Post-Apocalyptic Sci-fi horror. “Vampires have always been with us.” In the future, after the vampire threat has been nullified by the Church’s vampire warrior priests, life is back to normal, and those warrior priests are put back into normal life by the Church. Their vampire hunting is made illegal so that people will feel safe again in their walled in dystopic grungy city. Meanwhile, the vampires have been growing far away in huge hives. And they have been planning a takeover feast of the city. So, when vampire hunter Priest, played with stoic coolness by Paul Bettany, discovers his niece has been captured by vampires in order to turn her, he goes to rescue her against the commands of the Church, which is trying to lull everyone into an institutional sense of safety. So Priest becomes an outlaw.

This movie is what used to be called “anti-clericalism,” that is an attack on the institutional church in favor of individualistic spirituality. The phrase that is repeated multiple times throughout the film in order to make the point is, “To go against the church is to go against God.” Another phrase spoken by the high priests: “To question the authority of the clergy is absolutely forbidden.” This is an obvious reflection of the Roman Catholic Medieval Church’s phrase, “There is no salvation outside the Church.” But this is not quite so simple as an anticlerical call to Protestant Reformation of the priesthood of all believers, because the Priest at first decides that if he is going against God to save his niece, then he will give up on God. So he saves the day and destroys the vampires who reflect original sin because “they are what nature made them to be.”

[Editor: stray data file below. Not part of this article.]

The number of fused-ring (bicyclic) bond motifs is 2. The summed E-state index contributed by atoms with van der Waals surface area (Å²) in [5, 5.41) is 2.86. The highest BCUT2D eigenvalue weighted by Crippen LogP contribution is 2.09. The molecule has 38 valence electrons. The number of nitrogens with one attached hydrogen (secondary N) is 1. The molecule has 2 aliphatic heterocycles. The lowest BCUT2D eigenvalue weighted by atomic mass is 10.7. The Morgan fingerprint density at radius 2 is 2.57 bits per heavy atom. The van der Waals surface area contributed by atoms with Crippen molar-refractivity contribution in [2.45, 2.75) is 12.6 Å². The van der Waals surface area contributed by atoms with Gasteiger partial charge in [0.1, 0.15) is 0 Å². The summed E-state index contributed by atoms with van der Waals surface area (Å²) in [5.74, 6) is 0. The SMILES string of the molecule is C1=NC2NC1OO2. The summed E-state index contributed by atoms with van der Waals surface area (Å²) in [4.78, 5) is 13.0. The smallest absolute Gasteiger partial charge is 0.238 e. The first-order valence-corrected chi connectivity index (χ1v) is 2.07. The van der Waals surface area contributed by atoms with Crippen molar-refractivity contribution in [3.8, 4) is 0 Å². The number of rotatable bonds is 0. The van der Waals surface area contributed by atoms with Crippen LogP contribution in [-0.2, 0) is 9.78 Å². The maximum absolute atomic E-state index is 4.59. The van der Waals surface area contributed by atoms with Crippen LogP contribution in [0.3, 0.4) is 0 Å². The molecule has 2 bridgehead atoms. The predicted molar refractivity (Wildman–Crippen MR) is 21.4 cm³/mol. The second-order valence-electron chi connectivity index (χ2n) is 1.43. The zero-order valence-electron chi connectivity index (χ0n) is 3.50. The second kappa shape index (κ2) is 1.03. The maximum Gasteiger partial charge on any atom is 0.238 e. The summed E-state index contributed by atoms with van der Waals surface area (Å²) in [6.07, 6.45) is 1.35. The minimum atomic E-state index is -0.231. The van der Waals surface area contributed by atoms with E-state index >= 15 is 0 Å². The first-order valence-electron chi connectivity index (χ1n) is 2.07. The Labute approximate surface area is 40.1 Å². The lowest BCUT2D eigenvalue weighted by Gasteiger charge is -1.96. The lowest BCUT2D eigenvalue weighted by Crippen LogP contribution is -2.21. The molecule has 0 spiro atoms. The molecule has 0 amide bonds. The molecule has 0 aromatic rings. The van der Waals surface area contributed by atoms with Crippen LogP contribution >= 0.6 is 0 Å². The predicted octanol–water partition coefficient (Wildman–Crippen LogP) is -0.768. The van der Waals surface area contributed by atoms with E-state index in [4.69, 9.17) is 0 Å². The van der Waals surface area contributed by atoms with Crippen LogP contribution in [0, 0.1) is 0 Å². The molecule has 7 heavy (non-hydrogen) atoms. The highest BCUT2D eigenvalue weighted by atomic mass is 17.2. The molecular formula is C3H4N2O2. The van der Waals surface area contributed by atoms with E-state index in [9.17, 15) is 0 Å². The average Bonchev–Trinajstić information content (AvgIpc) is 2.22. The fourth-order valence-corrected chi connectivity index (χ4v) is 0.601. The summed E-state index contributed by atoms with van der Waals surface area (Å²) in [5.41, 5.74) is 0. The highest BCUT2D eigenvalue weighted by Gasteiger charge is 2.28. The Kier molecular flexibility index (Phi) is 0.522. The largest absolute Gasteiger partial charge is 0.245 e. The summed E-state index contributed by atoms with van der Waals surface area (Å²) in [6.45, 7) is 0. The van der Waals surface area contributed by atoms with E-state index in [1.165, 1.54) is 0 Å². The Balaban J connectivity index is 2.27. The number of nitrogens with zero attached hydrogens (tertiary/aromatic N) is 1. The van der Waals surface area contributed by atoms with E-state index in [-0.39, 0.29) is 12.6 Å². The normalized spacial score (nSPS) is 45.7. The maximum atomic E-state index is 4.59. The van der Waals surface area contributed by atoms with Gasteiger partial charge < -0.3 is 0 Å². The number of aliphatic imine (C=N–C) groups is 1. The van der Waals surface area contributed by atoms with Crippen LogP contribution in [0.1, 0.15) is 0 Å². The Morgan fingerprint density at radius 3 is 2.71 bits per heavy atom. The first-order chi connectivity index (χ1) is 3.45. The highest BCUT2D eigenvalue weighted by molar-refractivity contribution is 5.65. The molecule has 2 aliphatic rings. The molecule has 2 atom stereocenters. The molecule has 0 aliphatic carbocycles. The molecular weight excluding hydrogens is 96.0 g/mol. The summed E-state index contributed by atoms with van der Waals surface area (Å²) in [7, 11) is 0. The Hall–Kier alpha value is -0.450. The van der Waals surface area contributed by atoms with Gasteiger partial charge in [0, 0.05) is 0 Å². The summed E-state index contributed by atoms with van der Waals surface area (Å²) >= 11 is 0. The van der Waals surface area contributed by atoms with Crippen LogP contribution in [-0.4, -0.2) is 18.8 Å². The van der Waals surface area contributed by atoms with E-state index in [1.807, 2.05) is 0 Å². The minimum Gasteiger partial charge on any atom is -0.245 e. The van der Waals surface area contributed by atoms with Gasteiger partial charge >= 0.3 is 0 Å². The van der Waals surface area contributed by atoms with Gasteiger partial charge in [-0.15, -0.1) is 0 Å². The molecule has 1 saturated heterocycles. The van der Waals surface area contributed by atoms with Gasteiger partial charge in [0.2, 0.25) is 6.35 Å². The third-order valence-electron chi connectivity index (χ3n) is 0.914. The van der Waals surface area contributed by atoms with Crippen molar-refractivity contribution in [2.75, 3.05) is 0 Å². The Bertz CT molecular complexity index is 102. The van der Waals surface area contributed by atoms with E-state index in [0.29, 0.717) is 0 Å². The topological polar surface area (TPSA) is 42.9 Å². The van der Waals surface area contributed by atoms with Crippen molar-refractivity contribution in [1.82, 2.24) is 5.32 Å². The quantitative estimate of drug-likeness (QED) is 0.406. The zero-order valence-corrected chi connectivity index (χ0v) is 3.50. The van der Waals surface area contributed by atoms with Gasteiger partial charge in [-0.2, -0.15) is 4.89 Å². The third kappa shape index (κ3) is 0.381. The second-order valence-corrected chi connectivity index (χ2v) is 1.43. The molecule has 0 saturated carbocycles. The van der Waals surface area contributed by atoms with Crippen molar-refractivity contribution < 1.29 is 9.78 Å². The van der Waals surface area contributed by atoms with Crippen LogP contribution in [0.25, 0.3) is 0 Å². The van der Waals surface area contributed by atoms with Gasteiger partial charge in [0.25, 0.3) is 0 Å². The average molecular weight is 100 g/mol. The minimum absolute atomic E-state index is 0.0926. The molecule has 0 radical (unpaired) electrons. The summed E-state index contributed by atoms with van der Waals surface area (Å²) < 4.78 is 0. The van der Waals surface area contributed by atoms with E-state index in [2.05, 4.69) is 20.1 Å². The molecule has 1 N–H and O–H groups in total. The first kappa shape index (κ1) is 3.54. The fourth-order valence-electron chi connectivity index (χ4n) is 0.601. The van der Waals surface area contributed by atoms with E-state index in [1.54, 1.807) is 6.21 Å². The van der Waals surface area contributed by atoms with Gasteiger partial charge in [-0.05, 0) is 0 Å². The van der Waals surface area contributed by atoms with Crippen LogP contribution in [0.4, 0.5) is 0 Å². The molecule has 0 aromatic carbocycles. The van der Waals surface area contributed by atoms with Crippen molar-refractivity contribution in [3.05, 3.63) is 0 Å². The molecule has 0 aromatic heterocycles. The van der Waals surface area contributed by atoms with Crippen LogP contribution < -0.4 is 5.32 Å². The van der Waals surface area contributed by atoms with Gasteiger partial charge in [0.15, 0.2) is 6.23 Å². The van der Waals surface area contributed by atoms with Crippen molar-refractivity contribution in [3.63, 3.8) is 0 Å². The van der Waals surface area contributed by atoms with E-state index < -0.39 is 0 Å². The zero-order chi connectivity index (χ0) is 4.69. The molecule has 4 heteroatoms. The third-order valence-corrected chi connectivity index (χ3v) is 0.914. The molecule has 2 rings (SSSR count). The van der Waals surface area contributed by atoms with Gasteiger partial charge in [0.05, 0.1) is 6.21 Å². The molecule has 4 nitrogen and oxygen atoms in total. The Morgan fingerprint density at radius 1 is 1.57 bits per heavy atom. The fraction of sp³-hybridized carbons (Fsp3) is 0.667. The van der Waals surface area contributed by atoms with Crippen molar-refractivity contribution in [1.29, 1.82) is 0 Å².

The Priest concludes, “Out power does not come from the Church, it comes from God. With or without clergy, we’re still priests.” So, the theme is a confusing mixture of individualistic spirituality and anticlericalism with the residue of Protestant Reformed notions. Quite a bit different from say Martin Luther, who affirmed obedience to the authority of the Church as long as he possibly could until he was forced to deny his conscience, at which point he then asserted that God is the ultimate authority over even the Church. The Reformation may have resulted in creating an individualist piety that we suffer from today, but it did not necessarily start out that way. Still the resonances are there for a rather positive Protestant worldview.